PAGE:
Mediation is widely used in experimental accounting to obtain process evidence. The primary benefits of mediation are its low cost and easy integration. However, it has a hidden cost that weakens its effectiveness as process evidence. This post explains why it's the least effective method and suggests two better alternatives.
Do you want to learn how to analyze learning? In this second post of a two-part series, Jake Zureich discusses two approaches when comparing learning curves.
Do you want to learn how to analyze learning? In this first post of a two-part series, Jake Zureich discusses common pitfalls when comparing learning curves using an illustrative example.
Many doctoral students and researchers find it challenging to start conducting experiments. In this post, Razvan Ghita shows how to create a simple experiment using the Qualtrics platform.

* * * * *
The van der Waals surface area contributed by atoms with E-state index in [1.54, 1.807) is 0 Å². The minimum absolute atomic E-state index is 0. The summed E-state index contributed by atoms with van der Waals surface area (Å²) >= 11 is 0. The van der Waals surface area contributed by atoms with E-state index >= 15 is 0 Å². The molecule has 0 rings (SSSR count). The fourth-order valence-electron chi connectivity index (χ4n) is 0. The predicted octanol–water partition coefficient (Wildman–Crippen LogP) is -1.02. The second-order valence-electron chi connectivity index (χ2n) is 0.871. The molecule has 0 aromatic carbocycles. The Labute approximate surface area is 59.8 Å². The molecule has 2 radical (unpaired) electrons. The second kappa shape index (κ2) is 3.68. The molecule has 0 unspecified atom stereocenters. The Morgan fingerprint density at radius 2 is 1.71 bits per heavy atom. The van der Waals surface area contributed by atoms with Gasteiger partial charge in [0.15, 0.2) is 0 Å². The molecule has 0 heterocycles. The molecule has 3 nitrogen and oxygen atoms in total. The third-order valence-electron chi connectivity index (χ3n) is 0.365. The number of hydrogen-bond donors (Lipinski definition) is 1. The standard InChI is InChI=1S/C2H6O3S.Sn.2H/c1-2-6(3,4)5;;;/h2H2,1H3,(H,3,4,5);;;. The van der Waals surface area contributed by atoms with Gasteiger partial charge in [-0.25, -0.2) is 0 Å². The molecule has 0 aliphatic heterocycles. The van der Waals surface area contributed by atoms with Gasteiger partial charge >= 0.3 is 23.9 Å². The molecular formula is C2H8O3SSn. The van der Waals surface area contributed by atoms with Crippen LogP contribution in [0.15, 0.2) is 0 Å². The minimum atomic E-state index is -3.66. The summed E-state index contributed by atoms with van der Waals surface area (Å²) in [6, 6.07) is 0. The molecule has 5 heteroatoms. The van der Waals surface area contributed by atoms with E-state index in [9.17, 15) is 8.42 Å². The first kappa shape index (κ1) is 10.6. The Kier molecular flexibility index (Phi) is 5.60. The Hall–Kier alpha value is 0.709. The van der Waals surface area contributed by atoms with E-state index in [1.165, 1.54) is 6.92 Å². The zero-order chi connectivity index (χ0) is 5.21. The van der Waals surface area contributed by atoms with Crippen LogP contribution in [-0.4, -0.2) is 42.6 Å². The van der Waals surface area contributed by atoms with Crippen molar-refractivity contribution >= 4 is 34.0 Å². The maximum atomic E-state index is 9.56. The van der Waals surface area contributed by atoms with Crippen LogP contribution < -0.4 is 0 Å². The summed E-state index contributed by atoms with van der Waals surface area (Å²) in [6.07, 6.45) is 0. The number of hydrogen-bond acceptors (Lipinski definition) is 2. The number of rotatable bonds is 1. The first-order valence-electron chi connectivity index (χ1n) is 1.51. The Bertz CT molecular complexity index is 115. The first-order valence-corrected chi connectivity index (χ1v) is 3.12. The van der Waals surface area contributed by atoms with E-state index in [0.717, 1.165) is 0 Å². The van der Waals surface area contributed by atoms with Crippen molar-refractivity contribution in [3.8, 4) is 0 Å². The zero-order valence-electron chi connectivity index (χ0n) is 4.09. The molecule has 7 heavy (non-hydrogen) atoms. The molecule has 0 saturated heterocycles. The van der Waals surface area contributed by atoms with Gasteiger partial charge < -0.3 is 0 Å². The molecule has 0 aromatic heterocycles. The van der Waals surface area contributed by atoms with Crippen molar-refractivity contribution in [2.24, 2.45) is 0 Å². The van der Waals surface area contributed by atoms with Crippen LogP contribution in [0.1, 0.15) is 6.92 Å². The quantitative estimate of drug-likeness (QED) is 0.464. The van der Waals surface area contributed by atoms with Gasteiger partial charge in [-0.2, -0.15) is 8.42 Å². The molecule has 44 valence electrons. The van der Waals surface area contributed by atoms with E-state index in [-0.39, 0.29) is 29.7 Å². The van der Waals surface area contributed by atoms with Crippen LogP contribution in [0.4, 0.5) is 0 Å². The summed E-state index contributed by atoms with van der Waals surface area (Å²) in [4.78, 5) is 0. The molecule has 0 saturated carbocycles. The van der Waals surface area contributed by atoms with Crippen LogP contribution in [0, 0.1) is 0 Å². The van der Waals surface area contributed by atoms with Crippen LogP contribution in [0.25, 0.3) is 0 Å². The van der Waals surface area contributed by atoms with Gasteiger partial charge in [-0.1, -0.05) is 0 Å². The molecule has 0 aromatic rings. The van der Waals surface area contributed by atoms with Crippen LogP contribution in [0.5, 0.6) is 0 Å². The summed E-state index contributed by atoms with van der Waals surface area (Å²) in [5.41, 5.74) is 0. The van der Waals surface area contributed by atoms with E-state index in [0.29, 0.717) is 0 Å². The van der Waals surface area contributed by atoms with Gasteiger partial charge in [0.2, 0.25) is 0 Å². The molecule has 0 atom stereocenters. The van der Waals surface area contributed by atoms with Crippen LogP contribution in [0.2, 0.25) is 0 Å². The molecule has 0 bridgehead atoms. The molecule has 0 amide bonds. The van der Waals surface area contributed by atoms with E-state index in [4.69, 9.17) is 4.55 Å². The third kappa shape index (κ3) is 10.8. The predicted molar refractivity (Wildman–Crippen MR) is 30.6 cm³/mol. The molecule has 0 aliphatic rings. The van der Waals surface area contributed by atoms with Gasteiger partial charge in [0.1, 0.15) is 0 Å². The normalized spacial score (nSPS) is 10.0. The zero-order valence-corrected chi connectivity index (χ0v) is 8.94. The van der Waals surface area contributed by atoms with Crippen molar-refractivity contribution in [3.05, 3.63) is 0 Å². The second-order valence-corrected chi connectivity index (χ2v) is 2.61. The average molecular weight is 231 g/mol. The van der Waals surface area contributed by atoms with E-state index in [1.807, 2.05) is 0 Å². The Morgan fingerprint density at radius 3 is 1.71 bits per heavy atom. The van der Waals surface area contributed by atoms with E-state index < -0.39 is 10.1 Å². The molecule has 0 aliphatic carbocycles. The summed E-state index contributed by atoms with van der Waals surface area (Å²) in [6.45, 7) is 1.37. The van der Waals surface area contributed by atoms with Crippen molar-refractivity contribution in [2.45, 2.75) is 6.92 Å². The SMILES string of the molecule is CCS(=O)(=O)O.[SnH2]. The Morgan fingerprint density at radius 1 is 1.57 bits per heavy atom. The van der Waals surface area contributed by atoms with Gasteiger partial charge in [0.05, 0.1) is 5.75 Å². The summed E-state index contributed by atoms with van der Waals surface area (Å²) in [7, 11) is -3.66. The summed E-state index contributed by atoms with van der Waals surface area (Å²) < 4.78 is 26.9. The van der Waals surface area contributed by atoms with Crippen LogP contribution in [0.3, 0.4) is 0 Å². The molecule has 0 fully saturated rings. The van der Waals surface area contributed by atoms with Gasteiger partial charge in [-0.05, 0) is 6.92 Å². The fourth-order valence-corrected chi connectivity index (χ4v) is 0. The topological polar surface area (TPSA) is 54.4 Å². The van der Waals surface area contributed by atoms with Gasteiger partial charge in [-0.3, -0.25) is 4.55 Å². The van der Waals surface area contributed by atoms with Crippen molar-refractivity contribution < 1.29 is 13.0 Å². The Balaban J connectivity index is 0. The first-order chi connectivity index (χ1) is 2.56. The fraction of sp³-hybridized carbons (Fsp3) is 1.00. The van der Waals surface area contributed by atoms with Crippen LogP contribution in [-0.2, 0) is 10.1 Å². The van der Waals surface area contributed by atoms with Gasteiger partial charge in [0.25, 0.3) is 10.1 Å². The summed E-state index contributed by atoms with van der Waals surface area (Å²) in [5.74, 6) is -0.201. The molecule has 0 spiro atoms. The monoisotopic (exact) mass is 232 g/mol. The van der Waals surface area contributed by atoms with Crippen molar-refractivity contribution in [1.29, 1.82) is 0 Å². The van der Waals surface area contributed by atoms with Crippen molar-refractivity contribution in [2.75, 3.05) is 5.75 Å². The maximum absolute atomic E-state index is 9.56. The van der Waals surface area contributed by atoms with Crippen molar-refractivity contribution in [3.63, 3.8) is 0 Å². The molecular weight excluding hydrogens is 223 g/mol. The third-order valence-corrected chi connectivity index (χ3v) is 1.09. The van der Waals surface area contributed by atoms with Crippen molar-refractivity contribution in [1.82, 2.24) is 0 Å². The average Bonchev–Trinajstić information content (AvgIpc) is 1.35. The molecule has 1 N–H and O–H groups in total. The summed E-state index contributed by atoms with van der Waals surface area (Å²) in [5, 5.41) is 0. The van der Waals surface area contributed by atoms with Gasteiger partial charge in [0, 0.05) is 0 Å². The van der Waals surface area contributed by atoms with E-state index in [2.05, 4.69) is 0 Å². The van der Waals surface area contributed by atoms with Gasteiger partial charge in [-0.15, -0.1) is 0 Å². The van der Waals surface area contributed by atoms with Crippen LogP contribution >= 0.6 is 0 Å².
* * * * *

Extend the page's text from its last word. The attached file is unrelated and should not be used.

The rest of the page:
Why do some experimentalists in accounting use ANOVA's while other use regressions? What's the difference? This post shows why they are merely different representations of the same thing.
Some accounting researchers argue that effect sizes do not matter in experiments. In this post, I explain why effect sizes do matter and why they can be particularly valuable for experiments in the field of accounting.
Choosing whether and on which level to cluster standard errors in experimental data turns out to be less straightforward that I originally thought. However, some practical advice for experimental researchers is emerging.